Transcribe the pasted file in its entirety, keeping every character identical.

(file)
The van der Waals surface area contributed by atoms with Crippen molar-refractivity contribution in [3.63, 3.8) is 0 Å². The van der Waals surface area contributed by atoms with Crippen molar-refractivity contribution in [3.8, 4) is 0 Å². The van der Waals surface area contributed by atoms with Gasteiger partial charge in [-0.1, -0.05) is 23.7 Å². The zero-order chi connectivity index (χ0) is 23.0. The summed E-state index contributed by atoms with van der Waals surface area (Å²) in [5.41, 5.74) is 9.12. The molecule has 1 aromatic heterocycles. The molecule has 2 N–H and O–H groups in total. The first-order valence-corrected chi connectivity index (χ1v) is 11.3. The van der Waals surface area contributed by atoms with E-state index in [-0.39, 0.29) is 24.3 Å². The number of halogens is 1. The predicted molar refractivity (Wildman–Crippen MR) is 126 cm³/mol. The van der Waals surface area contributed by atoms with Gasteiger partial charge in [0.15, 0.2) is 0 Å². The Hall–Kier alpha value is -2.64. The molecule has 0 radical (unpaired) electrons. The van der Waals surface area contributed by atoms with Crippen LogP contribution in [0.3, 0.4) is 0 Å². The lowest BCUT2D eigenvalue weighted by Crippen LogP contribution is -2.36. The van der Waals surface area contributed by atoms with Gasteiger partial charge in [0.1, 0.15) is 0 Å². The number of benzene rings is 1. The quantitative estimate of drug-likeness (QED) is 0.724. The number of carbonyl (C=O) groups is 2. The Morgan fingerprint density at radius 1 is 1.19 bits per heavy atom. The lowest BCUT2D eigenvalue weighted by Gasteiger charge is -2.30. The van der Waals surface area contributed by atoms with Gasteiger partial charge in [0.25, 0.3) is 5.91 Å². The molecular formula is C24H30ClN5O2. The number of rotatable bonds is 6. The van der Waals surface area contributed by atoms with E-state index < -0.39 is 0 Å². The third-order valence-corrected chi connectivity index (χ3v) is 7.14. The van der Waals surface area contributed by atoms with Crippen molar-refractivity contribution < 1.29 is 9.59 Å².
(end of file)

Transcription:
The van der Waals surface area contributed by atoms with Crippen molar-refractivity contribution in [3.63, 3.8) is 0 Å². The van der Waals surface area contributed by atoms with Crippen molar-refractivity contribution in [3.8, 4) is 0 Å². The van der Waals surface area contributed by atoms with Gasteiger partial charge in [-0.1, -0.05) is 23.7 Å². The zero-order chi connectivity index (χ0) is 23.0. The summed E-state index contributed by atoms with van der Waals surface area (Å²) in [5.41, 5.74) is 9.12. The molecule has 1 aromatic heterocycles. The molecule has 2 N–H and O–H groups in total. The first-order valence-corrected chi connectivity index (χ1v) is 11.3. The van der Waals surface area contributed by atoms with E-state index in [-0.39, 0.29) is 24.3 Å². The number of halogens is 1. The predicted molar refractivity (Wildman–Crippen MR) is 126 cm³/mol. The van der Waals surface area contributed by atoms with Gasteiger partial charge in [0.15, 0.2) is 0 Å². The Hall–Kier alpha value is -2.64. The molecule has 0 radical (unpaired) electrons. The van der Waals surface area contributed by atoms with Crippen LogP contribution in [0.3, 0.4) is 0 Å². The lowest BCUT2D eigenvalue weighted by Crippen LogP contribution is -2.36. The van der Waals surface area contributed by atoms with Gasteiger partial charge in [0.1, 0.15) is 0 Å². The number of benzene rings is 1. The quantitative estimate of drug-likeness (QED) is 0.724. The number of carbonyl (C=O) groups is 2. The Morgan fingerprint density at radius 1 is 1.19 bits per heavy atom. The lowest BCUT2D eigenvalue weighted by Gasteiger charge is -2.30. The van der Waals surface area contributed by atoms with Gasteiger partial charge in [0.25, 0.3) is 5.91 Å². The molecular formula is C24H30ClN5O2. The number of rotatable bonds is 6. The van der Waals surface area contributed by atoms with E-state index < -0.39 is 0 Å². The third-order valence-corrected chi connectivity index (χ3v) is 7.14. The van der Waals surface area contributed by atoms with Crippen molar-refractivity contribution < 1.29 is 9.59 Å².